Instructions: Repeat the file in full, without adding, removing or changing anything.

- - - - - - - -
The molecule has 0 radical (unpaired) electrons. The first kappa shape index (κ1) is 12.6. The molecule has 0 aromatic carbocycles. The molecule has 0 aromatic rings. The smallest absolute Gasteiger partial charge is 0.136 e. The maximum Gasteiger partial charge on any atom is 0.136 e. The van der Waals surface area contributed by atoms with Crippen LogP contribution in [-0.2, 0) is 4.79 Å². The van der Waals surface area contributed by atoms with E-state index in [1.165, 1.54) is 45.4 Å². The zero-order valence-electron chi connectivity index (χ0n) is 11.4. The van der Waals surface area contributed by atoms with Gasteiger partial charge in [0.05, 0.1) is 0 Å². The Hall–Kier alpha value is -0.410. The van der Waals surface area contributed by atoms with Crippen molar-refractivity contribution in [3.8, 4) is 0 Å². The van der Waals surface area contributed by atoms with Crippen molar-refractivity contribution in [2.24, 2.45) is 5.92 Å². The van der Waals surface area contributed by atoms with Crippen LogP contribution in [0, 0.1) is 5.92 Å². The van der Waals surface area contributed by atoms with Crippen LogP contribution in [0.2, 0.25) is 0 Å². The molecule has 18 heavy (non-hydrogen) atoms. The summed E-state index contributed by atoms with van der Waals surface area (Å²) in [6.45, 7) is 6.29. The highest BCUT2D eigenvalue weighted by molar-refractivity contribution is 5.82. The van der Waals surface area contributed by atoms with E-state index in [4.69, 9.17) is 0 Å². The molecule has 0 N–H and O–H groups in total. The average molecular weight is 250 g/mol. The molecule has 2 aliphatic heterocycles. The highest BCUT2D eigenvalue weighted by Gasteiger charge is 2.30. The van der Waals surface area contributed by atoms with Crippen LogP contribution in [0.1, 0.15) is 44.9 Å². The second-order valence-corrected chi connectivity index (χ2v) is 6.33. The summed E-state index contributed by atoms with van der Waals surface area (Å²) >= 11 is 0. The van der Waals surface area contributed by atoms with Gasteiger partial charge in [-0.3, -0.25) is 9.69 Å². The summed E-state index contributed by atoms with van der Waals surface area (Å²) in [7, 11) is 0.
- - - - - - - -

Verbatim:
The molecule has 0 radical (unpaired) electrons. The first kappa shape index (κ1) is 12.6. The molecule has 0 aromatic carbocycles. The molecule has 0 aromatic rings. The smallest absolute Gasteiger partial charge is 0.136 e. The maximum Gasteiger partial charge on any atom is 0.136 e. The van der Waals surface area contributed by atoms with Crippen LogP contribution in [-0.2, 0) is 4.79 Å². The van der Waals surface area contributed by atoms with E-state index in [1.165, 1.54) is 45.4 Å². The zero-order valence-electron chi connectivity index (χ0n) is 11.4. The van der Waals surface area contributed by atoms with Gasteiger partial charge in [0.05, 0.1) is 0 Å². The Hall–Kier alpha value is -0.410. The van der Waals surface area contributed by atoms with Crippen molar-refractivity contribution in [3.8, 4) is 0 Å². The van der Waals surface area contributed by atoms with Crippen molar-refractivity contribution in [2.24, 2.45) is 5.92 Å². The van der Waals surface area contributed by atoms with Crippen LogP contribution in [0, 0.1) is 5.92 Å². The van der Waals surface area contributed by atoms with Crippen LogP contribution in [0.2, 0.25) is 0 Å². The molecule has 18 heavy (non-hydrogen) atoms. The summed E-state index contributed by atoms with van der Waals surface area (Å²) in [6.45, 7) is 6.29. The highest BCUT2D eigenvalue weighted by molar-refractivity contribution is 5.82. The van der Waals surface area contributed by atoms with E-state index in [4.69, 9.17) is 0 Å². The molecule has 0 N–H and O–H groups in total. The average molecular weight is 250 g/mol. The molecule has 2 aliphatic heterocycles. The highest BCUT2D eigenvalue weighted by Gasteiger charge is 2.30. The van der Waals surface area contributed by atoms with Crippen LogP contribution in [0.1, 0.15) is 44.9 Å². The second-order valence-corrected chi connectivity index (χ2v) is 6.33. The summed E-state index contributed by atoms with van der Waals surface area (Å²) >= 11 is 0. The van der Waals surface area contributed by atoms with Gasteiger partial charge in [-0.3, -0.25) is 9.69 Å². The summed E-state index contributed by atoms with van der Waals surface area (Å²) in [7, 11) is 0.